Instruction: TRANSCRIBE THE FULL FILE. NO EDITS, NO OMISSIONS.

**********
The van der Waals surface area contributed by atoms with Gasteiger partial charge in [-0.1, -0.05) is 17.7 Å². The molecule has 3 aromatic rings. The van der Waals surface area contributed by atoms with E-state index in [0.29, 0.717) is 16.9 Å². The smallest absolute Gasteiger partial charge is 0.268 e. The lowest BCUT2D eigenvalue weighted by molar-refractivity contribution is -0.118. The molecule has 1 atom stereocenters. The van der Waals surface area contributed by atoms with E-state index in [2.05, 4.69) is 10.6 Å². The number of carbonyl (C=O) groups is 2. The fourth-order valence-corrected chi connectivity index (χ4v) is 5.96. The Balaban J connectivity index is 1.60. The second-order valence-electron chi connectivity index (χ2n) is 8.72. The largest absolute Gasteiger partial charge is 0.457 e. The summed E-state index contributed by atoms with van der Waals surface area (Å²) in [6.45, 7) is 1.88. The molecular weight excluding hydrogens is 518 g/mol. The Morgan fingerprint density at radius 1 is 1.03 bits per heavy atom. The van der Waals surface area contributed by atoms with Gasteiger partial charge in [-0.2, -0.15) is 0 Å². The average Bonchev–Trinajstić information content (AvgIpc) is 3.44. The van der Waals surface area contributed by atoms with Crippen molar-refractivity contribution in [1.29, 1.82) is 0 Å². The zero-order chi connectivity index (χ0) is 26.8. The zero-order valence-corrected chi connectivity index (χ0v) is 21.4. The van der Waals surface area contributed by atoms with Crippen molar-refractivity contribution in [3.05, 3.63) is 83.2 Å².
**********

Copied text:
The van der Waals surface area contributed by atoms with Gasteiger partial charge in [-0.1, -0.05) is 17.7 Å². The molecule has 3 aromatic rings. The van der Waals surface area contributed by atoms with E-state index in [0.29, 0.717) is 16.9 Å². The smallest absolute Gasteiger partial charge is 0.268 e. The lowest BCUT2D eigenvalue weighted by molar-refractivity contribution is -0.118. The molecule has 1 atom stereocenters. The van der Waals surface area contributed by atoms with E-state index in [2.05, 4.69) is 10.6 Å². The number of carbonyl (C=O) groups is 2. The fourth-order valence-corrected chi connectivity index (χ4v) is 5.96. The Balaban J connectivity index is 1.60. The second-order valence-electron chi connectivity index (χ2n) is 8.72. The largest absolute Gasteiger partial charge is 0.457 e. The summed E-state index contributed by atoms with van der Waals surface area (Å²) in [6.45, 7) is 1.88. The molecular weight excluding hydrogens is 518 g/mol. The Morgan fingerprint density at radius 1 is 1.03 bits per heavy atom. The van der Waals surface area contributed by atoms with Gasteiger partial charge in [-0.2, -0.15) is 0 Å². The average Bonchev–Trinajstić information content (AvgIpc) is 3.44. The van der Waals surface area contributed by atoms with Crippen molar-refractivity contribution in [1.29, 1.82) is 0 Å². The zero-order chi connectivity index (χ0) is 26.8. The zero-order valence-corrected chi connectivity index (χ0v) is 21.4. The van der Waals surface area contributed by atoms with Crippen molar-refractivity contribution in [3.05, 3.63) is 83.2 Å².